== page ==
So what is a Razor Core X eGPU enclosure then? Basically its a box that takes a GPU card, and lets you connect it to a computer via cable. This particular one uses intel's thunderbolt technology to do that. There are more and more devices (not just Apple ones) that support thunderbolt these days, so you might want to check your devices to see if you've got one. Obviously if you don't this whole article is only going to have curiosity value, ah well.


The Razor Core X has a 300W power supply and one thunderbolt 3 port for connecting to your computer. Inside, It has two eight pin power connectors and a single PCIe x 16 slot for your GPU. Its also got cooling fans and a nice slide in/out caddy for the internals.


Swapping the GPU card in/out is tool-less and fast. It's also pretty sturdy with an all metal construction, which is good if you put it on the floor and have a tendency to kick things under your desk.



Getting it Setup

For MacBook owners, if you have thunderbolt 3 ports, then this is supposed to just work with MacOS High Sierra or later, however, Big Sur might not work, though some folks seem to be able to make it happen on this thread.


It's also speculation at this point whether M1 macs will support eGPUs, currently they do not. Another reason to wait and see before buying an Apple Silicon based mac as you might find yourself not able to add extra compute power to it later on, or multiple display support, or RAM, or etc.


If you are on a windows device, adding an eGPU might be easier. We're going to test this for sure in another article. You can check this list of compatible laptops in the meantime.

I have a thunderbolt 2 based mac, which doesn't support eGPUs out of the box. I had to use third party tools to get the eGPU enclosure to work. Thankfully this wasn't terrible. There's a great site supporting eGPU users of all OS platforms, head on over to https://egpu.io to learn more as they'll more than likely have you covered.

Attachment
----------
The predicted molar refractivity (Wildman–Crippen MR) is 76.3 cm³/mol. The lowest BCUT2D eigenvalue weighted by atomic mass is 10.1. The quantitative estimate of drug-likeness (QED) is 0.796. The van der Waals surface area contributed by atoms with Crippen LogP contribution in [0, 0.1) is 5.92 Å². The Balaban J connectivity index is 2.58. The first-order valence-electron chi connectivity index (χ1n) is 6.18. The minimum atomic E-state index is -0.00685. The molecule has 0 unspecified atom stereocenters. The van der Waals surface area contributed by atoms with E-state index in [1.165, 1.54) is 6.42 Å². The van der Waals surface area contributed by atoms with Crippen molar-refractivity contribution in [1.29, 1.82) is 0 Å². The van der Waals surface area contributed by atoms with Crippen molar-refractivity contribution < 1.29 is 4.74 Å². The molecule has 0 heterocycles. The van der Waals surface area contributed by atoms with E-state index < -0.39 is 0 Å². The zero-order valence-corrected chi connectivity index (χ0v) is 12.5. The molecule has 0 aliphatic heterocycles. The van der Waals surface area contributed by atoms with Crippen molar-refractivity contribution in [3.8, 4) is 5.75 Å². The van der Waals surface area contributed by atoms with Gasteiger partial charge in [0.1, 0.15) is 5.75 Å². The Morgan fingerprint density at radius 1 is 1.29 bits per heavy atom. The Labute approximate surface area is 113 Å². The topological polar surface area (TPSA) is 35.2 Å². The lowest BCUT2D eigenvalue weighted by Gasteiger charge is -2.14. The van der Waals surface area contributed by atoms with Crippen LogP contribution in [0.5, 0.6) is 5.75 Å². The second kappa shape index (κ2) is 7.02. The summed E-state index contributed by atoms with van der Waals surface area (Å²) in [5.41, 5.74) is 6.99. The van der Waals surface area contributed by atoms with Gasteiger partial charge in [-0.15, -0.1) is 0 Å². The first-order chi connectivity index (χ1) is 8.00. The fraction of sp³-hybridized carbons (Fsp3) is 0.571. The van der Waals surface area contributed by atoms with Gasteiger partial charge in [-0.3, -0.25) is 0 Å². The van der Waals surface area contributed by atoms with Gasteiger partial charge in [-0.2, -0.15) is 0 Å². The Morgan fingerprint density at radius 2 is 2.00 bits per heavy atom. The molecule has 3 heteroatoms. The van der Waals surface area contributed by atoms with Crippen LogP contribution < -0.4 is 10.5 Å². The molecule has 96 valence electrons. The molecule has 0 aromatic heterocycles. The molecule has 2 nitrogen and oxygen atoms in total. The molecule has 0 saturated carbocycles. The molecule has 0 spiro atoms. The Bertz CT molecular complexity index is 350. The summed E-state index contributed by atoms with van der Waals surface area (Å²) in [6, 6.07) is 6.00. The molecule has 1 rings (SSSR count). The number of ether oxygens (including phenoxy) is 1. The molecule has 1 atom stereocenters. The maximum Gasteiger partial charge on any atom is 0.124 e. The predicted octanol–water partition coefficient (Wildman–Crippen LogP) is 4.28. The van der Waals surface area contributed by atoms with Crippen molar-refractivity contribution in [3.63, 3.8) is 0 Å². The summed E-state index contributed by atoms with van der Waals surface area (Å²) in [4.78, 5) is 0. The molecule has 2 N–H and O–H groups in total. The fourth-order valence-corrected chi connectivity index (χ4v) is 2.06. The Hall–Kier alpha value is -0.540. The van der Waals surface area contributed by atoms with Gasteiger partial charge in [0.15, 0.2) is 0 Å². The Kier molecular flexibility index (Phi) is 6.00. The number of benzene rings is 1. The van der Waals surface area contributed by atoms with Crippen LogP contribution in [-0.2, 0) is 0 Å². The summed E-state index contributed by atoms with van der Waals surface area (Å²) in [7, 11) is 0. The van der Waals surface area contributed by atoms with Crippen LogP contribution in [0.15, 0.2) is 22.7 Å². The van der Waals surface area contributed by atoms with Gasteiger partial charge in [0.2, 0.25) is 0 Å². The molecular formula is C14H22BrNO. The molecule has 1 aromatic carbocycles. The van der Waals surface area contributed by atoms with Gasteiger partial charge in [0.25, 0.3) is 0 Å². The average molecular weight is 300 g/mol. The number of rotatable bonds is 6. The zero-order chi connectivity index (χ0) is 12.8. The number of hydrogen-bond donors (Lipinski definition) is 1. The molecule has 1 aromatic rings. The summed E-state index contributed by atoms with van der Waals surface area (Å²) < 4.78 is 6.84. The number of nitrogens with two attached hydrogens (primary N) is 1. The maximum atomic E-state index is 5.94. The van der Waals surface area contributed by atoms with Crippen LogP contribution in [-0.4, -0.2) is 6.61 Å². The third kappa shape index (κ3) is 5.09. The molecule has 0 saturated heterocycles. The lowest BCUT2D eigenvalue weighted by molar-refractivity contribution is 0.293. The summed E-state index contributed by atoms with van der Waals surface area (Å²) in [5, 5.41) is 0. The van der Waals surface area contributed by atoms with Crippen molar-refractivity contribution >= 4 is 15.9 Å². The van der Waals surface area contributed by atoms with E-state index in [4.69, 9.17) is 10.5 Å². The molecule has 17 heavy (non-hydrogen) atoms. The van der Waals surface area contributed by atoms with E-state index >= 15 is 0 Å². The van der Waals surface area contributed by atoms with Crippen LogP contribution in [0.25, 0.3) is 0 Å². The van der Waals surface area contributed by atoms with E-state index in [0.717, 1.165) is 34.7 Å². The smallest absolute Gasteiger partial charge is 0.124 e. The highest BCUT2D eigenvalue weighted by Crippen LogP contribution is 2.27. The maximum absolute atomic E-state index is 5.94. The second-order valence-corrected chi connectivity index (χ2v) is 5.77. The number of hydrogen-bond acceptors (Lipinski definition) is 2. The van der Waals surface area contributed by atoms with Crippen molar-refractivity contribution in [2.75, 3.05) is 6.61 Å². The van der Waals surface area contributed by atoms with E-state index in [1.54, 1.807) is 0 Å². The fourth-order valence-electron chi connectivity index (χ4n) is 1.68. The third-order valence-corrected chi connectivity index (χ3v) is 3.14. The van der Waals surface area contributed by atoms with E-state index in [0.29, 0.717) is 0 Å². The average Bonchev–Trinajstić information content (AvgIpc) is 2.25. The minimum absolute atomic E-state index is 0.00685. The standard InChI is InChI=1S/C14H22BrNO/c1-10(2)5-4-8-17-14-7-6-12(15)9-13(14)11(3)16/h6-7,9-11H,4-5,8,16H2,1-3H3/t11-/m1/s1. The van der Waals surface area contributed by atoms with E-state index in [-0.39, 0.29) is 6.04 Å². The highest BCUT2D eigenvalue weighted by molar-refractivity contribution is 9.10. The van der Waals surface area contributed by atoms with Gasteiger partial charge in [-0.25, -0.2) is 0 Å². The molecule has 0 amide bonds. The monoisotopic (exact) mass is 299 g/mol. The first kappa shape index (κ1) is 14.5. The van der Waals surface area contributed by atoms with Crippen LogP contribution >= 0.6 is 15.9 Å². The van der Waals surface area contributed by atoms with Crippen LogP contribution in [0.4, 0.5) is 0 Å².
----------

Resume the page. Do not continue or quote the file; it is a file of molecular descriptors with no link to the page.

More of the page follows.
Options menu of the purge wrangler script for macOS
Options menu of the purge-wrangler script used to get your eGPU running

I used the purge-wrangler.sh script from their software page to get my mac to work with the eGPU. This took very little time, and only a little bit of command line work.


There is a requirement to disable system integrity protection and secure boot. This is all easy to follow with fairly well guided steps. You'll want to familiarise yourself with the risks before doing all this.


Plugging in the eGPU for the first time caused the MacBook to crash, however, this was easily circumvented by following the instructions for not hot plugging the eGPU during the script's "Setup eGPU" step. Easy enough and I was up and running surprisingly quickly.


The Tests and Results


The first test was to find out how much faster Blender could render. Here's where I hit the first problem (to Mac computers anyway). Apple, it seems decided to get rid of support for OpenCL a while back, and as a result, Blender no longer supports OpenCL on macOS, so cycles can't detect your AMD cards. Trying with an Nvidia card also doesn't work for reasons best known to Apple and Nvidia. The web drivers on MacOS seem to 'work' but the card won't show up in either Blender or Resolve.


Thankfully for our tests, we can use Radeon ProRender, which does work on macOS. So the first test was a benchmark cooked up specifically for this problem (you can see a screenshot of a render from this file below).


ProRender is a different engine to cycles though, and, different enough so that Blender's benchmarks don't really render properly, which is why we built our own benchmark file. It was a fun afternoon figuring all this out.


So was it faster? Of course it was! The RX5700XT was way faster.